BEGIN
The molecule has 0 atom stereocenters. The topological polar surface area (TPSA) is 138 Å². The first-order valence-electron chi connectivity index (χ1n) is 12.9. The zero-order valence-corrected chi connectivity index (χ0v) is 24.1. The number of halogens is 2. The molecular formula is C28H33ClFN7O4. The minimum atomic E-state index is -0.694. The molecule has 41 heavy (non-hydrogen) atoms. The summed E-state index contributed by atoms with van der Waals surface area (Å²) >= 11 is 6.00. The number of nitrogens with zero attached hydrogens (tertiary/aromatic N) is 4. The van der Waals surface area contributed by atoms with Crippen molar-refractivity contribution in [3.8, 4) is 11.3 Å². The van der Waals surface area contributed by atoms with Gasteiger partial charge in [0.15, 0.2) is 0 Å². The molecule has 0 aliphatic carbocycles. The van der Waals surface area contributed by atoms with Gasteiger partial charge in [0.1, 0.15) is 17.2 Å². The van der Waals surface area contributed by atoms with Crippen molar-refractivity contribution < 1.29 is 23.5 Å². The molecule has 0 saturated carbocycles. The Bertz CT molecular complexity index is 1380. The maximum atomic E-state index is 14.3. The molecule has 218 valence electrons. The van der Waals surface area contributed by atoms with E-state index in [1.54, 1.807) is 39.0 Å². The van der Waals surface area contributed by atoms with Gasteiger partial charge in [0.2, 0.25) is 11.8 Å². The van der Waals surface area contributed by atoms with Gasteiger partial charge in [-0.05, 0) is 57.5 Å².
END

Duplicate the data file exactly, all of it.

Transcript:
The molecule has 0 atom stereocenters. The topological polar surface area (TPSA) is 138 Å². The first-order valence-electron chi connectivity index (χ1n) is 12.9. The zero-order valence-corrected chi connectivity index (χ0v) is 24.1. The number of halogens is 2. The molecular formula is C28H33ClFN7O4. The minimum atomic E-state index is -0.694. The molecule has 41 heavy (non-hydrogen) atoms. The summed E-state index contributed by atoms with van der Waals surface area (Å²) >= 11 is 6.00. The number of nitrogens with zero attached hydrogens (tertiary/aromatic N) is 4. The van der Waals surface area contributed by atoms with Crippen molar-refractivity contribution in [3.8, 4) is 11.3 Å². The van der Waals surface area contributed by atoms with Gasteiger partial charge in [0.15, 0.2) is 0 Å². The molecule has 0 aliphatic carbocycles. The van der Waals surface area contributed by atoms with Gasteiger partial charge in [0.1, 0.15) is 17.2 Å². The van der Waals surface area contributed by atoms with Crippen molar-refractivity contribution < 1.29 is 23.5 Å². The molecule has 0 saturated carbocycles. The Bertz CT molecular complexity index is 1380. The maximum atomic E-state index is 14.3. The molecule has 218 valence electrons. The van der Waals surface area contributed by atoms with E-state index in [1.54, 1.807) is 39.0 Å². The van der Waals surface area contributed by atoms with Gasteiger partial charge in [0.2, 0.25) is 11.8 Å². The van der Waals surface area contributed by atoms with Gasteiger partial charge in [-0.05, 0) is 57.5 Å².